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Oh deer: The Scottish SPCA is caring for six sweet fawns

Martini and April Sorley, Wildlife Assistant (Colin Sneddon)
Martini and April Sorley, Wildlife Assistant (Colin Sneddon)

THE SCOTISH SPCA is caring for six fawns at their National Wildlife Rescue Centre at Fishcross this Wildlife Week.

Scotland’s animal welfare charity has received 16 fawns since the start of the year.

Centre Manager Colin Seddon said, “Fawns are usually in our care for around six months, maybe longer depending on the weather during Autumn and Winter, it also depends on the fawns readiness to be released.

“All fawns orphaned at a young age need a lot of one to one attention as they are still being bottle fed.

(Colin Sneddon)

“Once they are able to self-feed we take a more hands-off approach until they’re ready to be returned to their natural habitat.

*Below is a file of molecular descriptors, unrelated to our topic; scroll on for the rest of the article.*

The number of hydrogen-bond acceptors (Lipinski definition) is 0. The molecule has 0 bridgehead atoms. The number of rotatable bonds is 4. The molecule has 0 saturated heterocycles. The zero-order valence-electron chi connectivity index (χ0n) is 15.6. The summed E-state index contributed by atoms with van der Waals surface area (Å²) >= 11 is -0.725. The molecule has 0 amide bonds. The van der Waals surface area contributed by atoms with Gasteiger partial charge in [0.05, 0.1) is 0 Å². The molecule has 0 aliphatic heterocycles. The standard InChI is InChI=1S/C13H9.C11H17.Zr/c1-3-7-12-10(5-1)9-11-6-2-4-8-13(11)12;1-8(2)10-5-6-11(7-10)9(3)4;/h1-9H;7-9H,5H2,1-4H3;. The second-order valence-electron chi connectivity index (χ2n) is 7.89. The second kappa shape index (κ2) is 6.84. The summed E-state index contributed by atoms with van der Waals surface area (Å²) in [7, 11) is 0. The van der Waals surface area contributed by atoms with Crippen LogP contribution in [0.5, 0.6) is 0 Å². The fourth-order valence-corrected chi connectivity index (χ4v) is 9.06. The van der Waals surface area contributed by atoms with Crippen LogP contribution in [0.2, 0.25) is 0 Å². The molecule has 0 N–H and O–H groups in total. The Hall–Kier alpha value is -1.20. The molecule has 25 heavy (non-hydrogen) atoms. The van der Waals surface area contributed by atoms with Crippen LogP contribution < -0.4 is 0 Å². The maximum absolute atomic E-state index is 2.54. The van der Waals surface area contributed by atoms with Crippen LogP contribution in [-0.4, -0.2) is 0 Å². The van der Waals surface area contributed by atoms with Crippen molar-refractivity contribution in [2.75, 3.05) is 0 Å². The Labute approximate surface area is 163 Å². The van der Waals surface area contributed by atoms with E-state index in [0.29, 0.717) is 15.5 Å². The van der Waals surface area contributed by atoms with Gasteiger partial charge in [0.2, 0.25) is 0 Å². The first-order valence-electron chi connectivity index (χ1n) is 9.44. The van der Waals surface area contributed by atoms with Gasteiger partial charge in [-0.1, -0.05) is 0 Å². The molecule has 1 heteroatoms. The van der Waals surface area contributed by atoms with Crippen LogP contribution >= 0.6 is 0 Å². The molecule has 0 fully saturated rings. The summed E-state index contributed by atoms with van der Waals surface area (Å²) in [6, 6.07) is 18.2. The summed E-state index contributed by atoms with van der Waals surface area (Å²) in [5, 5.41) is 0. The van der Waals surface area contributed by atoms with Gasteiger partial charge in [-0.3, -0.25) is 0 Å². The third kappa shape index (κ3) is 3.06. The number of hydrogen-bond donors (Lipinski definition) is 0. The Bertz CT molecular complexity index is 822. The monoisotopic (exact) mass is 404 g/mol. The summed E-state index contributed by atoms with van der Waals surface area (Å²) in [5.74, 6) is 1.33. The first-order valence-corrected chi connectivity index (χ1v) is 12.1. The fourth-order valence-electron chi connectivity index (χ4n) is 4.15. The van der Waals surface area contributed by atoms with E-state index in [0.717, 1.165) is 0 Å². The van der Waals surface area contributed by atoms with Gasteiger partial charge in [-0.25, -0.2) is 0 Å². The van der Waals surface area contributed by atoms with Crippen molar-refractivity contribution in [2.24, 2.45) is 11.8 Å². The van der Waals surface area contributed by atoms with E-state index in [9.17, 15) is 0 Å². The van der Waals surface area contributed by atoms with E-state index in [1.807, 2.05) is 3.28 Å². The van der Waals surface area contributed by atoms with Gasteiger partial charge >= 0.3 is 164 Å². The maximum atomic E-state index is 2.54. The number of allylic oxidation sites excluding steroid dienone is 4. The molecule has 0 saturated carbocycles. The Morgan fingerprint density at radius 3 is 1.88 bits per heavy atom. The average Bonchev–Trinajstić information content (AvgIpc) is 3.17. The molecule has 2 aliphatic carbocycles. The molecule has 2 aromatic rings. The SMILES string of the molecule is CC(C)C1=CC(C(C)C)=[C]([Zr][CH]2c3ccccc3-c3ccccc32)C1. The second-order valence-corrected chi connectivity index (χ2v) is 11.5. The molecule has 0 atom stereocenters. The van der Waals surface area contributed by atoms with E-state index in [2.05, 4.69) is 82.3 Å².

“There are many factors that need to be met before we can release them back in the wild including; deer population in the area, land owners’ permission and threats to the deer’s survival, these must all be checked to ensure the best chance of survival.

“We’ll choose a carefully selected site where the fawns will be able to integrate with an existing group of roe deer.”

The Scottish SPCA is warning members of the public not to approach baby deer unless there is a welfare concern.

Colin added, “Fawns are left alone from a very early age as their mothers go off foraging. They are left curled up under bushes or in long grasses to keep hidden from potential predators but are often disturbed by dogs and humans.

(Colin Sneddon)

“Our advice is to leave the fawn alone, unless showing signs of distress and calling out, and return in 24 hours as the mother will likely have moved it. If it has not been moved at this stage but is still not calling or showing any signs of distress, the mother has probably come back and fed it.

“To be sure a fawn has been abandoned it must be observed from a distance for at least 12 hours. A fawn that has been truly abandoned will get up from its hiding place and start calling for its mother.

Since the National Wildlife Rescue Centre opened five years ago, the Society has successfully released 67 young deer back into their natural habitat.

Anyone who discovers an injured or distressed wild animal should call the Scottish SPCA animal helpline on 03000 999 999.